Undependable Performance

The offeree has no obligation to perform the action in a unilateral contract.  A business offering a reward for information might receive no leads at all.  This lack of guaranteed performance can be a gamble for parties relying on this type of contract.

Potential for Misunderstandings  

Without a bilateral discussion, misunderstandings can arise.  An offeree might complete a task differently than the offeror intended, leading to disagreements about whether the contract terms were met.

By considering these drawbacks, businesses and individuals can make informed decisions about whether a unilateral contract is the right tool for the situation.  In many cases, a bilateral contract with clearly defined terms and obligations from both parties might be a more secure option.

How a Contract Management Tool Can Manage These Risks

Contract management tools offer several advantages for managing unilateral contracts, even though they lack the back-and-forth negotiation typical of bilateral contracts. Here's how these tools can help contract professionals manage risks and streamline the process:

Reduce Ambiguity with Standardized Clauses

Unclear terms and ambiguous clauses can lead to disputes in unilateral contracts. Contract management tools allow for storing the offer's details (reward, required action, deadlines) in a central location with clear and concise language. It eliminates the need for scattered documents or email chains, ensuring everyone on the team is on the same page. This promotes transparency and reduces the risk of misunderstandings about what's expected from both parties. 

Digital Signature and Secure Storage

Digital signature capabilities allow for the quick and secure execution of unilateral contracts, making it easier for the offeree to accept the offer and for the business to finalize the contract. Centralized storage of contracts with secure access ensures that sensitive information is protected and can be easily retrieved for reference or in case of disputes.

Identifying and Managing Expired Offers

Setting automated alerts can be crucial for time-sensitive offers, like a reward for lost property or information. Contract management tools can send reminders about expiring offers or approaching deadlines, preventing missed opportunities or potential legal issues from accidentally exceeding offer validity.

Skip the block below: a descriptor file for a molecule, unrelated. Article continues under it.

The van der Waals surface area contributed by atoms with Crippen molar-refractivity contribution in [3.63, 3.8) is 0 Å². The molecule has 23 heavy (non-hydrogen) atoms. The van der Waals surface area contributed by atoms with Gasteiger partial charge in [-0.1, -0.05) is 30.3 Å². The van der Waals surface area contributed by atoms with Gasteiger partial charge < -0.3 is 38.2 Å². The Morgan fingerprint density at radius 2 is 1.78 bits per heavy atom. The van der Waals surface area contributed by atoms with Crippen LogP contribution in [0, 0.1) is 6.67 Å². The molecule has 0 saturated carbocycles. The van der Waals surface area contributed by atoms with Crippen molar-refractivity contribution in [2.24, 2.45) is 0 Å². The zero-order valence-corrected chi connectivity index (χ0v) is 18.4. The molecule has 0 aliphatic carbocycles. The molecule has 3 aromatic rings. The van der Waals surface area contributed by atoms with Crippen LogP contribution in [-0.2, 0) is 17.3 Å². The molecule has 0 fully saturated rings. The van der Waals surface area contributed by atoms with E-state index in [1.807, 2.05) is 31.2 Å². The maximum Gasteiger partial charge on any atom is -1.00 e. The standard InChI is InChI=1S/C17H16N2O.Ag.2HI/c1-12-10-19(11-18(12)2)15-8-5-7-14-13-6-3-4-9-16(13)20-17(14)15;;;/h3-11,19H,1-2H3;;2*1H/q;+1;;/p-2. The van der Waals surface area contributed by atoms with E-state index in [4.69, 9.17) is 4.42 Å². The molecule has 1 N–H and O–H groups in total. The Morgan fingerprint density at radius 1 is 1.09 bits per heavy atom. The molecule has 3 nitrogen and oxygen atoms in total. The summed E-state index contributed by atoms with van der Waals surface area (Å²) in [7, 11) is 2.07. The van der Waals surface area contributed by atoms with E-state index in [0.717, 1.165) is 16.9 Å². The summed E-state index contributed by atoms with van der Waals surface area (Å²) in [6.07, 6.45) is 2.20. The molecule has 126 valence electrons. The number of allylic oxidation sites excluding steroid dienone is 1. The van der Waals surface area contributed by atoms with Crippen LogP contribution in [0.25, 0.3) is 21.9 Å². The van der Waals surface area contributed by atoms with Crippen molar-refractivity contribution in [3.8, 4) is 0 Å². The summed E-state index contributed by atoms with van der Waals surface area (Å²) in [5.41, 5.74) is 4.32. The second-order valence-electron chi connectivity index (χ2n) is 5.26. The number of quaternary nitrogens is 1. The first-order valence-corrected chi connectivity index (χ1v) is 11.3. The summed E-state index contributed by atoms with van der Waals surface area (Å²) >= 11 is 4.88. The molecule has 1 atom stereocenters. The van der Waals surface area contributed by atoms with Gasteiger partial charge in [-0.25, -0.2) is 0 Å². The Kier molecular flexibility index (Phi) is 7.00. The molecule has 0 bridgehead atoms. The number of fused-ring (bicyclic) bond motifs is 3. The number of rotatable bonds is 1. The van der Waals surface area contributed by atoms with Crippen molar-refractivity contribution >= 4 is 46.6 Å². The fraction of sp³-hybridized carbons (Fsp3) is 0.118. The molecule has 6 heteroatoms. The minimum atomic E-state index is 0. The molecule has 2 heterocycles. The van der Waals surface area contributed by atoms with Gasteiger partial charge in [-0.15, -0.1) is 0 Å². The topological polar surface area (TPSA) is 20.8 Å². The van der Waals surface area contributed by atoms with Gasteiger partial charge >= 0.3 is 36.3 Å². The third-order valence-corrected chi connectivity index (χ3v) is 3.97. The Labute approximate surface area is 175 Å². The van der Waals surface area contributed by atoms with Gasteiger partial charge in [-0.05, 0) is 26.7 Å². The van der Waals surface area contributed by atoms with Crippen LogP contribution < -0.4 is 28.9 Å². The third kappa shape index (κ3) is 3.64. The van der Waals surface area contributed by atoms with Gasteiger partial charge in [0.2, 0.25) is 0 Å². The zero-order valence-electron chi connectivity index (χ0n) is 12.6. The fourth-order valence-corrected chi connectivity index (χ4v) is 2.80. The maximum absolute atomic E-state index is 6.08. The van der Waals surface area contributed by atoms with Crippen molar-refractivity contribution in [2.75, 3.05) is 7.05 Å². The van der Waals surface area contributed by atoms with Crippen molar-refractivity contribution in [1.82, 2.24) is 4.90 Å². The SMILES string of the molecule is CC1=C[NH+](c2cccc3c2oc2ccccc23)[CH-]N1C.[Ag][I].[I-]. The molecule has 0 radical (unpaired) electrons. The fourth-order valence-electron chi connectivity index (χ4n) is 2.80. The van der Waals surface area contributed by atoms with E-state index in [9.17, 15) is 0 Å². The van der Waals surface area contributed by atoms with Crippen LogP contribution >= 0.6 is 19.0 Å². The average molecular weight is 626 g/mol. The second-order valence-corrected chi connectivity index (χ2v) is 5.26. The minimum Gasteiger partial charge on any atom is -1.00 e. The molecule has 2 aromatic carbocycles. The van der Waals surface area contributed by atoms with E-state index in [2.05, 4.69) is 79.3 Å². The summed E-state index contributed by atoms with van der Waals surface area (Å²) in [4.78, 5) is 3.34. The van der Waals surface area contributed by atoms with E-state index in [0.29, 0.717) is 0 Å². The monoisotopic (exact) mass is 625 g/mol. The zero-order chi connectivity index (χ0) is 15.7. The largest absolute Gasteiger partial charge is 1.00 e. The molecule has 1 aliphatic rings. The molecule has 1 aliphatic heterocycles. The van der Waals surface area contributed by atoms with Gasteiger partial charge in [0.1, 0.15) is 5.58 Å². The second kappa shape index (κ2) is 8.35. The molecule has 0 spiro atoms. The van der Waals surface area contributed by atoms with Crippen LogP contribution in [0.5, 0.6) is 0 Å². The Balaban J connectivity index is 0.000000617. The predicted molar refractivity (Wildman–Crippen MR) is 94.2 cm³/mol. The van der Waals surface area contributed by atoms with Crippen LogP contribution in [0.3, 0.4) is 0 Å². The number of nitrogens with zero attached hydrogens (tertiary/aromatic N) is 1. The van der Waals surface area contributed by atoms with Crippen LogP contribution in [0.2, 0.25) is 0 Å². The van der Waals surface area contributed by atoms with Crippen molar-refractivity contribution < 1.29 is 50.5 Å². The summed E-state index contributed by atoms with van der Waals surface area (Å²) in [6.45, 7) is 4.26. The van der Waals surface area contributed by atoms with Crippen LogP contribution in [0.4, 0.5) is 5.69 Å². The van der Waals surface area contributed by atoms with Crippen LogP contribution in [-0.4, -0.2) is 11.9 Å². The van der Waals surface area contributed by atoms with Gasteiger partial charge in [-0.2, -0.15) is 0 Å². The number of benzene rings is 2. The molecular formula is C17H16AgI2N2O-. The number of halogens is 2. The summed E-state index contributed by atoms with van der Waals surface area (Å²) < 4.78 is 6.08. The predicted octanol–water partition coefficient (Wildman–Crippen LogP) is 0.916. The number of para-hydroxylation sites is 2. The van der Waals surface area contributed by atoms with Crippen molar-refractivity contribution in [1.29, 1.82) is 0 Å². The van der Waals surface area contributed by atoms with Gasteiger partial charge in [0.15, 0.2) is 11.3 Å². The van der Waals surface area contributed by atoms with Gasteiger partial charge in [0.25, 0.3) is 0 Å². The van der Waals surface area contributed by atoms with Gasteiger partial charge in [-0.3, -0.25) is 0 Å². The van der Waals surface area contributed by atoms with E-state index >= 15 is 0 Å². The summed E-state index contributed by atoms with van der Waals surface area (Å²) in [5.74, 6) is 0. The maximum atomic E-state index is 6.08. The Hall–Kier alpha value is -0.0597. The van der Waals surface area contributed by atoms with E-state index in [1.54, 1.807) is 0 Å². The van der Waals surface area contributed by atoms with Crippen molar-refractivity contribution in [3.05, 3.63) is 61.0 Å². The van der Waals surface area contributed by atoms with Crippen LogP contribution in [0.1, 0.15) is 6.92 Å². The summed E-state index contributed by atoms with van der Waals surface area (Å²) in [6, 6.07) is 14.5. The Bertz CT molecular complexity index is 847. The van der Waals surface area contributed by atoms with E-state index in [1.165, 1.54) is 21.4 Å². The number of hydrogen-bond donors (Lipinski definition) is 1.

Performance Tracking and Verification   

Unilateral contracts hinge on the offeree's performance. Contract management tools can help track this aspect. The best contract management platforms can connect to operational systems and automatically track completion against the contract language. This level of integration ensures better contract compliance.

Regulatory Compliance

Contract management tools help ensure unilateral contracts comply with relevant laws and regulations, minimizing legal risks. An AI-powered contract management tool goes even further. It can flag risky clauses. 

Reporting and Analytics

Contract management tools can generate reports on unilateral contracts. Businesses can track program effectiveness, analyze trends in offeree performance, and measure the return on investment (ROI) for these initiatives. This data can be invaluable for optimizing future unilateral contracts and maximizing their impact.

Learn More

While unilateral contracts are simpler than bilateral agreements, managing them effectively can save an organization time and resources, freeing contract professionals and legal departments to focus on more strategic work. Contract management platforms like Icertis Contract Intelligence offer valuable features to streamline the contract lifecycle process, improve clause standardization, and ensure the successful execution of agreements. Post signature, its AI-powered insights give you a complete view of contract performance and enable you to measure their ROI and other important metrics. Request a demo today to learn more about how Icertis Contract Intelligence can enable better contract outcomes for your organization.

Request a Demo

Next Steps

Get Started on Your Contract Management Software Journey

Icertis Contract Intelligence

Standardize, streamline, and automate every contract – everywhere

Transforming contracts into structured, connected, and on-demand data is just the beginning. Discover the power of intelligent contract creation, automation, and insights to realize the full intent and maximize the value of every contract, clause, and obligation across the enterprise.

Explore Icertis Contract Intelligence